Friday, July 21, 2017

There's No Better Place Than Home (#IWantToBelieve)

I want to believe... that there's no better place than home.

Sadly, that's so far from the truth.

Whenever I come home, I don't recognise the place anymore. The street is silent. Shutters sealed shut. "For Sale" signs draped over gates. Not a kid in sight, playing by the pavements or in the fields.

Almost a third of people have moved out from the street I grew up at. Streets that I once cycled along with the other neighbourhood kids, hands off the handle bar, laughing and joking away. Streets that I once walked down with my brother, boots in hand, trudging to the nearby football field, all pumped up to hammer a hattrick or two. Streets that I once thought would never change.

But change, it did. The neighbourhood isn't what it used to be. Instead of an upgrade, it's crumbling to dust. It's decaying. It's dying.

(On the bright side, they still serve awesome curry mee.)

Better than HOLLYWOOD

Image from The Star

No Country For Old Men

It's not just my sleepy hometown. The epidemic is far-reaching, infecting every inch of Malaysia, my beloved country.

"It's urbanisation," some may say, "It happens to even the best countries in the world, like the American Mid-Western rust-belt."

Fair enough, let's look at our supposed crown jewels then.

Kuala Lumpur? After decades of delay, we're only finally building a comprehensive public transportation system to connect the city and suburbs (and in typical third-world fashion, started deconstructing its facilities in less than a week).

Putrajaya? It's a ghost town, devoid of greenery, hot as hell.

Johor Bahru? The Iskandar Project is on the brink of a property bubble propped up by speculative foreign investors.

Yes, we are taking positive, baby steps. But that's not enough. Evolution is a fight of the fittest, and we must compete with neighbouring trees vying to scale higher and steal our sunlight.

Once we were housemates, but Singapore has only grown taller and faster ever since they decided - quite smartly - to peel away from our deadweight.

What happened? How could Malaysia - a more resourceful, more populated country - allowed itself to be beaten?

We got lazy. Complacent. We keep stopping to gaze and admire at our past glories, while the rest of the world whizz by. We're stuck in time. We're left behind.

The ills of our central governance has seeped through local communities. Or maybe it happened the other way round? Chicken or egg, the effect is dire. Corruption is everywhere - permeating through government offices to corporate boardrooms, perpetuated by gaffe-prone politicians and cynical industry leaders. One third of Malaysian university students are okay with corruption.

I want to believe that we can stop the rot, and catch up.

It's an uphill climb, but it's not too late to try.

The Malaysian Dream

Grassroots Level

The top is rotten, the middle only seeks to displace the top by matching its rottenness. So where to start?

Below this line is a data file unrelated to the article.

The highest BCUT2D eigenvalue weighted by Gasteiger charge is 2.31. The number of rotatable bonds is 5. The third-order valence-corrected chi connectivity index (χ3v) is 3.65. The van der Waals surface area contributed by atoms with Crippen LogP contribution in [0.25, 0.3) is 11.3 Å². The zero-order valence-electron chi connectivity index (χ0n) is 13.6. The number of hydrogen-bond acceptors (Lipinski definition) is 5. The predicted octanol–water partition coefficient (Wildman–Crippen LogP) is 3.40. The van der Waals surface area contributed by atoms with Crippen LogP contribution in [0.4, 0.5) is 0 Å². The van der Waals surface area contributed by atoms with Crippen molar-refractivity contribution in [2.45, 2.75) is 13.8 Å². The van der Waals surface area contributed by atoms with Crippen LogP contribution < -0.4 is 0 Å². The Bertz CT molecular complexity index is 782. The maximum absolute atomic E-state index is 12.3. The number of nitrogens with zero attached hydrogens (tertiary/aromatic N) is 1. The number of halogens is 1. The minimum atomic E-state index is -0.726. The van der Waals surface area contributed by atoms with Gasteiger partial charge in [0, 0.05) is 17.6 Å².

From the bottom, of course.

Start with kids, teach and inspire them through education. They're the future, after all. They're the trailblazers of tomorrow. They're our new hope.

But it's still a daunting task.

Having returned to my former university, I see familiar signs of stagnancy, if not decay. Things haven't changed much since I left. The teaching syllabus and styles are archaic. Technology is alarmingly poor. There are few who truly care about moulding minds.

The sad truth is plain to see, but hard to swallow.

Our educational system has failed us - in more ways than one.

Our youth deserves better.


Credit where credit is due - "I Want To Believe" is a catch-phrase from the TV series The X-Files. Those very words can be found on a poster stuck to the wall of Agent Mulder's office.

Why "I Want To Believe", and not simply "I Believe"?

The keyword is want, not believe. Although Agent Mulder is obsessed about chasing aliens and monsters, his faith wavers from episode to episode when chases hit dead-ends. What drives him, ultimately, is not his 'belief' of what the truth is, but his 'desire' to find the truth, no matter the cost, no matter how pleasant or painful it is.

Agent Mulder isn't dogmatic. He doesn't let himself be blinded by his beliefs.

Agent Mulder wants to believe that the truth - whatever it is - will set us free.

Agent Mulder: "The Malaysian government is controlled by aliens!"
Agent Scully: "Nah, aliens can't be that dumb."

No Place Like Home

Me? I want to believe that there's no better place than home.

Maybe there is, maybe there isn't. But that's not the point.

The point is that we should always strive to make our homes - wherever that is - a better place.

Charity begins at home. If you can't change your home for the better, then forget about wanting to change the world.

I want to believe in the power of grassroots education.

What do you want to believe in?

* * *

I want to believe in many things, not just education (space travel, autonomous mobility, genetic cloning, digital democracy, etc.). This is just the start of a running series. In time, I hope it catches on. Make it trend, people! #IWantToBelieve

1 comment :

  1. It' virtually a remarkable and beneficial piece of data. i'm glad that you shared this beneficial statistics with us. Please stay us up to date like this. thanks for sharing. online custom essay writing service extraordinary blog has been shared by way of you keep posting more like this.